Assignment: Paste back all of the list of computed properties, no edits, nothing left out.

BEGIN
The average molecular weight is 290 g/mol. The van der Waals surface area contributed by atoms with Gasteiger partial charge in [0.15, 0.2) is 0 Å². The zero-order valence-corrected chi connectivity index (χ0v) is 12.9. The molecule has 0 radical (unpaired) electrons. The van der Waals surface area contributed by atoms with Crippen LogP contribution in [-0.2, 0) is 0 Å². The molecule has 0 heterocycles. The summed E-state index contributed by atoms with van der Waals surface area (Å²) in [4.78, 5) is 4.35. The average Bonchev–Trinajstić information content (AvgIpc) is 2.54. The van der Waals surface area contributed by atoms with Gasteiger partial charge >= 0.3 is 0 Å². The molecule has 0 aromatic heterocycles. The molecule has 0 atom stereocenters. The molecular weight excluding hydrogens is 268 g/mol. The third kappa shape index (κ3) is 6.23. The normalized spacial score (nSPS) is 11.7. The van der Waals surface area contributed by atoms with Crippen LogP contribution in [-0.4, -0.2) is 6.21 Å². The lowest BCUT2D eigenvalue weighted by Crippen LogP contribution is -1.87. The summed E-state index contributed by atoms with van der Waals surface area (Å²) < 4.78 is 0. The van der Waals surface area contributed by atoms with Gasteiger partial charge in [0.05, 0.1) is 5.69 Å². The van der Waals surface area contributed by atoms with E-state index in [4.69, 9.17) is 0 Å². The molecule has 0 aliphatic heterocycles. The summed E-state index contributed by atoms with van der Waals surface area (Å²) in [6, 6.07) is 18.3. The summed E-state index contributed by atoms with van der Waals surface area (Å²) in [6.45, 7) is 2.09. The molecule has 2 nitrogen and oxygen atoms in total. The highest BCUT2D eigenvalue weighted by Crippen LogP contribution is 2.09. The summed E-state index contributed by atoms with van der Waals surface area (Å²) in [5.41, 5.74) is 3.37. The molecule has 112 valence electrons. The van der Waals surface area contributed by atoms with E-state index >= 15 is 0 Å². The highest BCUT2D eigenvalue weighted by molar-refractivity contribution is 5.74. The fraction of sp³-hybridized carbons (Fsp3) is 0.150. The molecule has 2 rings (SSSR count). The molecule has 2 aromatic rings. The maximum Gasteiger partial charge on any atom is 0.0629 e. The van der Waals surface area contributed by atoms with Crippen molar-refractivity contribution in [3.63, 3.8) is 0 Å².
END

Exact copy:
The average molecular weight is 290 g/mol. The van der Waals surface area contributed by atoms with Gasteiger partial charge in [0.15, 0.2) is 0 Å². The zero-order valence-corrected chi connectivity index (χ0v) is 12.9. The molecule has 0 radical (unpaired) electrons. The van der Waals surface area contributed by atoms with Crippen LogP contribution in [-0.2, 0) is 0 Å². The molecule has 0 heterocycles. The summed E-state index contributed by atoms with van der Waals surface area (Å²) in [4.78, 5) is 4.35. The average Bonchev–Trinajstić information content (AvgIpc) is 2.54. The van der Waals surface area contributed by atoms with Gasteiger partial charge >= 0.3 is 0 Å². The molecule has 0 aromatic heterocycles. The molecule has 0 atom stereocenters. The molecular weight excluding hydrogens is 268 g/mol. The third kappa shape index (κ3) is 6.23. The normalized spacial score (nSPS) is 11.7. The van der Waals surface area contributed by atoms with Crippen LogP contribution in [-0.4, -0.2) is 6.21 Å². The lowest BCUT2D eigenvalue weighted by Crippen LogP contribution is -1.87. The summed E-state index contributed by atoms with van der Waals surface area (Å²) < 4.78 is 0. The van der Waals surface area contributed by atoms with Gasteiger partial charge in [0.05, 0.1) is 5.69 Å². The van der Waals surface area contributed by atoms with E-state index in [4.69, 9.17) is 0 Å². The molecule has 0 aliphatic heterocycles. The summed E-state index contributed by atoms with van der Waals surface area (Å²) in [6, 6.07) is 18.3. The summed E-state index contributed by atoms with van der Waals surface area (Å²) in [6.45, 7) is 2.09. The molecule has 2 nitrogen and oxygen atoms in total. The highest BCUT2D eigenvalue weighted by Crippen LogP contribution is 2.09. The summed E-state index contributed by atoms with van der Waals surface area (Å²) in [5.41, 5.74) is 3.37. The molecule has 112 valence electrons. The van der Waals surface area contributed by atoms with E-state index >= 15 is 0 Å². The highest BCUT2D eigenvalue weighted by molar-refractivity contribution is 5.74. The fraction of sp³-hybridized carbons (Fsp3) is 0.150. The molecule has 2 rings (SSSR count). The molecule has 2 aromatic rings. The maximum Gasteiger partial charge on any atom is 0.0629 e. The van der Waals surface area contributed by atoms with Crippen molar-refractivity contribution in [3.63, 3.8) is 0 Å².